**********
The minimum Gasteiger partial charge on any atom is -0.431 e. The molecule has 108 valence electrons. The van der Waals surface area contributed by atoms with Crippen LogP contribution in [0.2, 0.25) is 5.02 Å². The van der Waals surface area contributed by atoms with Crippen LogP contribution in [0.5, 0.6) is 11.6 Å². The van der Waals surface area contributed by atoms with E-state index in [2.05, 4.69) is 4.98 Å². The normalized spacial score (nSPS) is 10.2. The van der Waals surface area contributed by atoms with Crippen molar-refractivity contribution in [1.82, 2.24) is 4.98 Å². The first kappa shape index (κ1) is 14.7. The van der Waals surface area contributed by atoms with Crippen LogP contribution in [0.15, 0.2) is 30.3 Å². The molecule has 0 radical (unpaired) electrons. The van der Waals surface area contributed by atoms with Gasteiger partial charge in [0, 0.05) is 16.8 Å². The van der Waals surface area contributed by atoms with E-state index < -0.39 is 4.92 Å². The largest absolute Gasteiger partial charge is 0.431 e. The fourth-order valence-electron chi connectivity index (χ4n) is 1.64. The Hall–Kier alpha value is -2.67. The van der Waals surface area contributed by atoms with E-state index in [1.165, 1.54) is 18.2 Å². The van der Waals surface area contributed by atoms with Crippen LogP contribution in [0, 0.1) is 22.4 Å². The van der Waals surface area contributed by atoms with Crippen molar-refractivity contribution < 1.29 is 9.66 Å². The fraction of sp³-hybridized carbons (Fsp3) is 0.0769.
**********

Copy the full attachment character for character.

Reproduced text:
The minimum Gasteiger partial charge on any atom is -0.431 e. The molecule has 108 valence electrons. The van der Waals surface area contributed by atoms with Crippen LogP contribution in [0.2, 0.25) is 5.02 Å². The van der Waals surface area contributed by atoms with Crippen LogP contribution in [0.5, 0.6) is 11.6 Å². The van der Waals surface area contributed by atoms with E-state index in [2.05, 4.69) is 4.98 Å². The normalized spacial score (nSPS) is 10.2. The van der Waals surface area contributed by atoms with Crippen molar-refractivity contribution in [1.82, 2.24) is 4.98 Å². The first kappa shape index (κ1) is 14.7. The van der Waals surface area contributed by atoms with Crippen LogP contribution in [0.15, 0.2) is 30.3 Å². The molecule has 0 radical (unpaired) electrons. The van der Waals surface area contributed by atoms with Gasteiger partial charge in [0, 0.05) is 16.8 Å². The van der Waals surface area contributed by atoms with E-state index < -0.39 is 4.92 Å². The largest absolute Gasteiger partial charge is 0.431 e. The fourth-order valence-electron chi connectivity index (χ4n) is 1.64. The Hall–Kier alpha value is -2.67. The van der Waals surface area contributed by atoms with E-state index in [1.165, 1.54) is 18.2 Å². The van der Waals surface area contributed by atoms with Crippen LogP contribution in [0, 0.1) is 22.4 Å². The van der Waals surface area contributed by atoms with Crippen molar-refractivity contribution < 1.29 is 9.66 Å². The fraction of sp³-hybridized carbons (Fsp3) is 0.0769.